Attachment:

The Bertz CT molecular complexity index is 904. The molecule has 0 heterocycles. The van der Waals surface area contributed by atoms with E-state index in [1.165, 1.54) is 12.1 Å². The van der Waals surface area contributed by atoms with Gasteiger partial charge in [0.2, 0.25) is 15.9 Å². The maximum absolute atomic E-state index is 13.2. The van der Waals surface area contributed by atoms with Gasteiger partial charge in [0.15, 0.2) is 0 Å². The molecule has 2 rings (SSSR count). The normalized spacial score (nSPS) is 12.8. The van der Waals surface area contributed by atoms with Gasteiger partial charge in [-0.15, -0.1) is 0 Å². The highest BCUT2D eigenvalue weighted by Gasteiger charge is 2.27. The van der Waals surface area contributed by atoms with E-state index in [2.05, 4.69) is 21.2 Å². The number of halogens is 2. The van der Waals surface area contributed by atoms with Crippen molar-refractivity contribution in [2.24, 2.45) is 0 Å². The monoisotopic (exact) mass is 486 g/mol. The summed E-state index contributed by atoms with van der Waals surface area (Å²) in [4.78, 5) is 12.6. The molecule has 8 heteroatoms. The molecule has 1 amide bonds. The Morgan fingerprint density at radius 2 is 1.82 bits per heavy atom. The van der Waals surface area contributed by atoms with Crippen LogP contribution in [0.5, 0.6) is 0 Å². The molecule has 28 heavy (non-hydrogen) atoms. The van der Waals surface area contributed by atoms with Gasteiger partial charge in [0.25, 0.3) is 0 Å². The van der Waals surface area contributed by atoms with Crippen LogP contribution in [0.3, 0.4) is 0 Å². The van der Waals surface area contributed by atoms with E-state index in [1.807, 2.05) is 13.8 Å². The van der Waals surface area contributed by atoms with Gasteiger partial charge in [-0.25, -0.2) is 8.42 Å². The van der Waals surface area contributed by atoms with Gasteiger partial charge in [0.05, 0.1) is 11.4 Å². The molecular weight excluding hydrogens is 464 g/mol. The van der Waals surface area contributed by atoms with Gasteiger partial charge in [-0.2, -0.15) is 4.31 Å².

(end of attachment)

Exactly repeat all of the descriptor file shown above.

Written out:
The Bertz CT molecular complexity index is 904. The molecule has 0 heterocycles. The van der Waals surface area contributed by atoms with E-state index in [1.165, 1.54) is 12.1 Å². The van der Waals surface area contributed by atoms with Gasteiger partial charge in [0.2, 0.25) is 15.9 Å². The maximum absolute atomic E-state index is 13.2. The van der Waals surface area contributed by atoms with Gasteiger partial charge in [0.15, 0.2) is 0 Å². The molecule has 2 rings (SSSR count). The normalized spacial score (nSPS) is 12.8. The van der Waals surface area contributed by atoms with Gasteiger partial charge in [-0.15, -0.1) is 0 Å². The highest BCUT2D eigenvalue weighted by Gasteiger charge is 2.27. The van der Waals surface area contributed by atoms with E-state index in [2.05, 4.69) is 21.2 Å². The number of halogens is 2. The van der Waals surface area contributed by atoms with Crippen molar-refractivity contribution in [2.24, 2.45) is 0 Å². The monoisotopic (exact) mass is 486 g/mol. The summed E-state index contributed by atoms with van der Waals surface area (Å²) in [4.78, 5) is 12.6. The molecule has 8 heteroatoms. The molecule has 1 amide bonds. The Morgan fingerprint density at radius 2 is 1.82 bits per heavy atom. The van der Waals surface area contributed by atoms with Crippen LogP contribution in [0.5, 0.6) is 0 Å². The molecule has 28 heavy (non-hydrogen) atoms. The van der Waals surface area contributed by atoms with Gasteiger partial charge in [0.25, 0.3) is 0 Å². The van der Waals surface area contributed by atoms with Crippen LogP contribution in [0.3, 0.4) is 0 Å². The van der Waals surface area contributed by atoms with E-state index in [1.807, 2.05) is 13.8 Å². The van der Waals surface area contributed by atoms with Gasteiger partial charge in [-0.25, -0.2) is 8.42 Å². The van der Waals surface area contributed by atoms with Gasteiger partial charge in [0.05, 0.1) is 11.4 Å². The molecular weight excluding hydrogens is 464 g/mol. The van der Waals surface area contributed by atoms with Gasteiger partial charge in [-0.2, -0.15) is 4.31 Å².